Some of the ideas in this article are true but the analysis and opinions I resent because it fails to compare the old and new attitudes of Filipino leaders. Todays Filipino leaders are corrupt so that is the reason why the country can't move on and people are leaving to migrate to a better land.

We must be thankful that we are educated by the Americans however education whether Americans, British or Spanish if use for personal gains and corruptions then its eco-socio-political system suffers.

Nonoy Ramos

Anonymous said...

Hi Bert:
Many thanks for your emails on Tato Constantino's
miseducation of the Filipino(s). Allow me to put in my
two-bits thinking at the this point.

As some of us in the FEU group (I was with them
occasionally in the campus from 1950-52 until I
decided to drop out of college and never came back--
for any degree but to teach as I do now) pointed out
to Tato in our coffee sessions (regulars were faculty
members Ike Joaquin, Salvador Laurel, Benito Reyes,
Nick Joaquin, students Dante Calma, Ernesto Banawis,
Tony Joaquin, Arsenio Fabros, Isabelo Crisostomo, Jose
Abcede, Greg Datuin, Alfonso Policarpio, artist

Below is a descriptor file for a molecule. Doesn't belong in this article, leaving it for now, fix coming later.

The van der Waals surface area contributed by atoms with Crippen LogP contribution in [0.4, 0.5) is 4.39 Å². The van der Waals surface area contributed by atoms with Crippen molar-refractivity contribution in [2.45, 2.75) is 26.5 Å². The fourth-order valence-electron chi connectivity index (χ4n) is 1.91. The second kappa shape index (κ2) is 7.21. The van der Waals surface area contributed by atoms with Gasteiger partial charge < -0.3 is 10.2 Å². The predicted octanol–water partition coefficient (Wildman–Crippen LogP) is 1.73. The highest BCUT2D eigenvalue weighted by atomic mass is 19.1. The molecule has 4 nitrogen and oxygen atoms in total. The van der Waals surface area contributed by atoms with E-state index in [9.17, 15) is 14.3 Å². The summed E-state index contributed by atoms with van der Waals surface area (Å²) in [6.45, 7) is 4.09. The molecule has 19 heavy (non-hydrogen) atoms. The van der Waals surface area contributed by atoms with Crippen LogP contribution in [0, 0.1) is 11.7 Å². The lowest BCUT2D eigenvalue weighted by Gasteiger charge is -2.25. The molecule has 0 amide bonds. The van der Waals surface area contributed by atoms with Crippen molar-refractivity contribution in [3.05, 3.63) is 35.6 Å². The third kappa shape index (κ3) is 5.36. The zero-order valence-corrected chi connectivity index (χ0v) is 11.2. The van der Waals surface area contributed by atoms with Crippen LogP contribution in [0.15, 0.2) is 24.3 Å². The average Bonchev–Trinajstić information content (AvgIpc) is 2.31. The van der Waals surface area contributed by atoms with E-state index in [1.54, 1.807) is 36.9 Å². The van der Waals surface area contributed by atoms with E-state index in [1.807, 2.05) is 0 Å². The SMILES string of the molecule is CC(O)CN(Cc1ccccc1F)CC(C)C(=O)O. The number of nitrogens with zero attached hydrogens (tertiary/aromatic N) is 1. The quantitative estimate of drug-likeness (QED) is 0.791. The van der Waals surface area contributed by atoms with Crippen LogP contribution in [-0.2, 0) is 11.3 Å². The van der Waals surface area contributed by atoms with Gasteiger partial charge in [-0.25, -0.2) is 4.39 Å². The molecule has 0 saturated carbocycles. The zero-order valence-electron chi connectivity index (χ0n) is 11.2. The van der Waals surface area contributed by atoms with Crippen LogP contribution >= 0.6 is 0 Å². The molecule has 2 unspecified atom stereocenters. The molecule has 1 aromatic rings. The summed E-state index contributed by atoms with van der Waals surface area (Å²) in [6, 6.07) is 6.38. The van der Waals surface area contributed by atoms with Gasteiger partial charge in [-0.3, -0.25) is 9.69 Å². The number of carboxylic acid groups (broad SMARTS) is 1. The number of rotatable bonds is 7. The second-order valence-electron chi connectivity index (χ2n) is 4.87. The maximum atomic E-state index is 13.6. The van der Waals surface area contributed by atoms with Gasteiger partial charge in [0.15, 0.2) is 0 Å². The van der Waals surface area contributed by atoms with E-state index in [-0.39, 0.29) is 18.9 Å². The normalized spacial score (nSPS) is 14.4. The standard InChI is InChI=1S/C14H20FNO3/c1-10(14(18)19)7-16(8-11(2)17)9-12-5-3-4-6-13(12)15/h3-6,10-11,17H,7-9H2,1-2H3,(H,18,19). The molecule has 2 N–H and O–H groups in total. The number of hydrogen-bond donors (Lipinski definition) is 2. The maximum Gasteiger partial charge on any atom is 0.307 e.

Duldulao and others whose names I can't remember): he
was too much negatively affected by his hate for the
Americans that he forgot to use the situation to the
Filipinos' advantge.

I regard(ed) it like jujitsu: throw the enemy by his
own weight and use his own mass against him.

The Americans can be beaten in their own game--in
their own language too. I think of Tony Escoda, Tony
Arizabal, Al Valencia and myself who had become
correspondents and bureau chiefs in the Associated
Press and AP-Dow Jones here and abroad. Think of Mike
Marabut, Joselito Katigbak and Ernie Mendoza who had
been bureau chiefs of Reuters, or Teddy Benigno of
Agence France-Presse. Or authors Frankie Sionil-Jose,
the Tiempo couple etc. Or Sixto K. Roxas who was vice
chair of American Express International, Bobby Romulo
of IBM in his younger days. There were also one
Victoriano Yamzon who was the most successful
correspondent (better than the American reporters) of
the old Manila Tribune in 1910 in the judgement of his
American editors. A lot more name there are.

My point is our educational system must include a
subject on how teach the Filipinos the hard facts of
life--of geopolitics and international relations, and
international political-economics. Teach them how to
work out for themselves in the field of international
competition. Learn more of the enemy because without
that information we are dead meat even before we
start. Work with what is possible and improve on our
national lot. Be part of the solution, not the

Cheers Gil

Bert M. Drona said...

Hello Gil,

Thank you for your response.

Though I have read, reread and keep many of his published works, I never came to know him personally and do not know whether he really hated America and/or Americans as a people. As you may know, nationalism is a sentiment and may serve as an ideology too.